Why Do We Read Some Letters Like C and X Differently?

by Ibrokhim

Why do we read some letters like C and X differently?

For example the word "xerox" (a process for producing copies using a special machine). The first letter is X, but we read it like Z.

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Mar 16, 2013
by: Chelsey

There are many letters and letter combinations in the English language that make more than one sound depending on how the word is spelled.

1. The letter "a" in apple makes a short "a" sound.
2. The letter "a" in cake makes a long "a" sound.
3. The letter "c" in circus has two sounds. The first "c" is soft and sounds like an /s/. The second "c" is hard and makes a /ck/ sound.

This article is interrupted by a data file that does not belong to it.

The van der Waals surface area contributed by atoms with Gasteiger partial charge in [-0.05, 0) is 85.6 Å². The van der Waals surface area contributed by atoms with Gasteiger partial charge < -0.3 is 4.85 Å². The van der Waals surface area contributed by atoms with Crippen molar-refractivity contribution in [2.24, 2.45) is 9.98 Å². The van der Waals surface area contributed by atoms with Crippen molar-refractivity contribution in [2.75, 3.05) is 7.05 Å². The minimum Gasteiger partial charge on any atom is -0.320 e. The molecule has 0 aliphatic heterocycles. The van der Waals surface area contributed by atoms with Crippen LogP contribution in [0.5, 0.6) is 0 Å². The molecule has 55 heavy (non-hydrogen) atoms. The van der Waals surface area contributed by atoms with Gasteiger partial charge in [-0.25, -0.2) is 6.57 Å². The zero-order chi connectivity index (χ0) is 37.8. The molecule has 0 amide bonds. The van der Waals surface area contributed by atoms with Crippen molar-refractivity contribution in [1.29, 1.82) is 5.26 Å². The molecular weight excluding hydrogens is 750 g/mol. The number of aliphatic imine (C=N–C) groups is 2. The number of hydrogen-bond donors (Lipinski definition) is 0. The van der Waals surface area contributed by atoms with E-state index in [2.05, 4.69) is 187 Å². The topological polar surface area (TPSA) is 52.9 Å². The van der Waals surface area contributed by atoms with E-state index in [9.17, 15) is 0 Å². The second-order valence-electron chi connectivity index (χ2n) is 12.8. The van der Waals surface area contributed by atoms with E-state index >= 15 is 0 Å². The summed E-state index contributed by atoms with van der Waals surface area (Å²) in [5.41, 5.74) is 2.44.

4. The suffix "ed" in shipped sounds like a /t/.
5. The suffix "ed in rained sounds like a /d/.

There are many exceptions to spelling and phonics rules in English. Some letters, like the vowels, sound different depending on if they are alone or combined with other letters to make blends.

This makes English both interesting and confusing!

Why are there so many differences?

The English language is made up of words that have been borrowed from other languages (Latin, Spanish, French, Native American, British English, and more) as well as original American English words and slang.

Check out this article about the word formation process.

Here's another great article about phonology in the English language that discusses words borrowed from other languages and vowel/consonant sounds.

I hope this helps answer your question!

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